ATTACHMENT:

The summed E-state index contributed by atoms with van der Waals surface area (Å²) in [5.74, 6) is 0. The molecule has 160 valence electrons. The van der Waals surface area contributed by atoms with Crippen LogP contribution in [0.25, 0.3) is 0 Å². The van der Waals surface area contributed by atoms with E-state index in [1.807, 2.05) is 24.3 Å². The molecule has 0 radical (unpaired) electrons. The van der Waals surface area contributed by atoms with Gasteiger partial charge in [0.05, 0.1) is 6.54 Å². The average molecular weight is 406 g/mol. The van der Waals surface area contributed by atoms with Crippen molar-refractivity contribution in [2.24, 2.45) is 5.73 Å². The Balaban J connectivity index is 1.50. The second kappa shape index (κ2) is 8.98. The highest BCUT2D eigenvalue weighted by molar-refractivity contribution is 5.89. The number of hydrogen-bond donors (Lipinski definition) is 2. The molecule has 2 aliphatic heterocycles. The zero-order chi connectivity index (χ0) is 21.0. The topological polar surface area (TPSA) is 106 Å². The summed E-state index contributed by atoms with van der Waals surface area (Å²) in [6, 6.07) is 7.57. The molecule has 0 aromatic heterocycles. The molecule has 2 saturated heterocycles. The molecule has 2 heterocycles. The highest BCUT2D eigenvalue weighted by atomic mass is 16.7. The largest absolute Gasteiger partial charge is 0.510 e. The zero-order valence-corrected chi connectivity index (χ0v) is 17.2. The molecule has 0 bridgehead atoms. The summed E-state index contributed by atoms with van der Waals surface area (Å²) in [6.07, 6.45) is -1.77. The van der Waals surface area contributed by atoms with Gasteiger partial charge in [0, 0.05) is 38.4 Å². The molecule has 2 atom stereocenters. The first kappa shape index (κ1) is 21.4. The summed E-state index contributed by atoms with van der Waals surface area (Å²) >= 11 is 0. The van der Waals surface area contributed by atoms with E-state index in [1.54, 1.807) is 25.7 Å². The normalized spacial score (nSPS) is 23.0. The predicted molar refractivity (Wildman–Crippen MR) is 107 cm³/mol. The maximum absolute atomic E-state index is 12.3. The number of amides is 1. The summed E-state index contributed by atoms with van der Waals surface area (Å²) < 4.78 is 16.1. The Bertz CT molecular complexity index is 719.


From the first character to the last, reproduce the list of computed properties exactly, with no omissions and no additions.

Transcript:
The summed E-state index contributed by atoms with van der Waals surface area (Å²) in [5.74, 6) is 0. The molecule has 160 valence electrons. The van der Waals surface area contributed by atoms with Crippen LogP contribution in [0.25, 0.3) is 0 Å². The van der Waals surface area contributed by atoms with E-state index in [1.807, 2.05) is 24.3 Å². The molecule has 0 radical (unpaired) electrons. The van der Waals surface area contributed by atoms with Gasteiger partial charge in [0.05, 0.1) is 6.54 Å². The average molecular weight is 406 g/mol. The van der Waals surface area contributed by atoms with Crippen molar-refractivity contribution in [2.24, 2.45) is 5.73 Å². The Balaban J connectivity index is 1.50. The second kappa shape index (κ2) is 8.98. The highest BCUT2D eigenvalue weighted by molar-refractivity contribution is 5.89. The number of hydrogen-bond donors (Lipinski definition) is 2. The molecule has 2 aliphatic heterocycles. The zero-order chi connectivity index (χ0) is 21.0. The topological polar surface area (TPSA) is 106 Å². The summed E-state index contributed by atoms with van der Waals surface area (Å²) in [6, 6.07) is 7.57. The molecule has 0 aromatic heterocycles. The molecule has 2 saturated heterocycles. The molecule has 2 heterocycles. The highest BCUT2D eigenvalue weighted by atomic mass is 16.7. The largest absolute Gasteiger partial charge is 0.510 e. The zero-order valence-corrected chi connectivity index (χ0v) is 17.2. The molecule has 0 bridgehead atoms. The summed E-state index contributed by atoms with van der Waals surface area (Å²) in [6.07, 6.45) is -1.77. The van der Waals surface area contributed by atoms with Gasteiger partial charge in [0, 0.05) is 38.4 Å². The molecule has 2 atom stereocenters. The first kappa shape index (κ1) is 21.4. The summed E-state index contributed by atoms with van der Waals surface area (Å²) >= 11 is 0. The van der Waals surface area contributed by atoms with E-state index in [1.54, 1.807) is 25.7 Å². The normalized spacial score (nSPS) is 23.0. The predicted molar refractivity (Wildman–Crippen MR) is 107 cm³/mol. The maximum absolute atomic E-state index is 12.3. The number of amides is 1. The summed E-state index contributed by atoms with van der Waals surface area (Å²) < 4.78 is 16.1. The Bertz CT molecular complexity index is 719.